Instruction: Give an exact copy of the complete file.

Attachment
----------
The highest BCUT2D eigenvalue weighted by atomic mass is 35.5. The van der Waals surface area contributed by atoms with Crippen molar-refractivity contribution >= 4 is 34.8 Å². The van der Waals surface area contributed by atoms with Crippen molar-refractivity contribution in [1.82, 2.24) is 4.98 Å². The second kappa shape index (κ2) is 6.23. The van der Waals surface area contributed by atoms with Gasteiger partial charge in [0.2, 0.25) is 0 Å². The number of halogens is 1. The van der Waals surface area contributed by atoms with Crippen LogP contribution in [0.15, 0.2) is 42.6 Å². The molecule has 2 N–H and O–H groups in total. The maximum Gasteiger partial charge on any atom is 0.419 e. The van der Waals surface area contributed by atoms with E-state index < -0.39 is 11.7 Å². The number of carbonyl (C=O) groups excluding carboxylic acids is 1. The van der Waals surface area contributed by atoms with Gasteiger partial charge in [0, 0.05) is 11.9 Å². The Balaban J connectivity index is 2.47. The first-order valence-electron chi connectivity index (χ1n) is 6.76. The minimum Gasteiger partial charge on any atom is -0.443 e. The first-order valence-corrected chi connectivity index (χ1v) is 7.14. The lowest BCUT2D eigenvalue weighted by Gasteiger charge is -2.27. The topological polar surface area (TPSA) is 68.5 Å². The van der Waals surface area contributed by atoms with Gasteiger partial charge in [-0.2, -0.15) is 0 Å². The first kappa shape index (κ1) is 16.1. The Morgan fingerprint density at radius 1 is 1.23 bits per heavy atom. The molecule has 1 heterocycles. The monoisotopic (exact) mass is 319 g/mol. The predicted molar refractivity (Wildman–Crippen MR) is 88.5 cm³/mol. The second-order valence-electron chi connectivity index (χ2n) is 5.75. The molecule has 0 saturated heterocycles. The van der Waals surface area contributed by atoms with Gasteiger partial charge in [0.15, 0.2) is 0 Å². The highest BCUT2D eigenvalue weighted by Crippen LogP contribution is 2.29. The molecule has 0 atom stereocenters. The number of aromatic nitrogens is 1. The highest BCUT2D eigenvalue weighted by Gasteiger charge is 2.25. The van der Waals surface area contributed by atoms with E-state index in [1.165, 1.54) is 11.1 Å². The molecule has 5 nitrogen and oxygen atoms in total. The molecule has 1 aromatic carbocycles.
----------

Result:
The highest BCUT2D eigenvalue weighted by atomic mass is 35.5. The van der Waals surface area contributed by atoms with Crippen molar-refractivity contribution >= 4 is 34.8 Å². The van der Waals surface area contributed by atoms with Crippen molar-refractivity contribution in [1.82, 2.24) is 4.98 Å². The second kappa shape index (κ2) is 6.23. The van der Waals surface area contributed by atoms with Gasteiger partial charge in [0.2, 0.25) is 0 Å². The number of halogens is 1. The van der Waals surface area contributed by atoms with Crippen LogP contribution in [0.15, 0.2) is 42.6 Å². The molecule has 2 N–H and O–H groups in total. The maximum Gasteiger partial charge on any atom is 0.419 e. The van der Waals surface area contributed by atoms with E-state index < -0.39 is 11.7 Å². The number of carbonyl (C=O) groups excluding carboxylic acids is 1. The van der Waals surface area contributed by atoms with Gasteiger partial charge in [0, 0.05) is 11.9 Å². The Balaban J connectivity index is 2.47. The first-order valence-electron chi connectivity index (χ1n) is 6.76. The minimum Gasteiger partial charge on any atom is -0.443 e. The first-order valence-corrected chi connectivity index (χ1v) is 7.14. The lowest BCUT2D eigenvalue weighted by Gasteiger charge is -2.27. The topological polar surface area (TPSA) is 68.5 Å². The van der Waals surface area contributed by atoms with Gasteiger partial charge in [-0.2, -0.15) is 0 Å². The first kappa shape index (κ1) is 16.1. The Morgan fingerprint density at radius 1 is 1.23 bits per heavy atom. The molecule has 1 heterocycles. The monoisotopic (exact) mass is 319 g/mol. The predicted molar refractivity (Wildman–Crippen MR) is 88.5 cm³/mol. The second-order valence-electron chi connectivity index (χ2n) is 5.75. The molecule has 0 saturated heterocycles. The van der Waals surface area contributed by atoms with Gasteiger partial charge in [0.15, 0.2) is 0 Å². The highest BCUT2D eigenvalue weighted by Crippen LogP contribution is 2.29. The molecule has 0 atom stereocenters. The number of aromatic nitrogens is 1. The highest BCUT2D eigenvalue weighted by Gasteiger charge is 2.25. The van der Waals surface area contributed by atoms with E-state index in [1.165, 1.54) is 11.1 Å². The molecule has 5 nitrogen and oxygen atoms in total. The molecule has 1 aromatic carbocycles.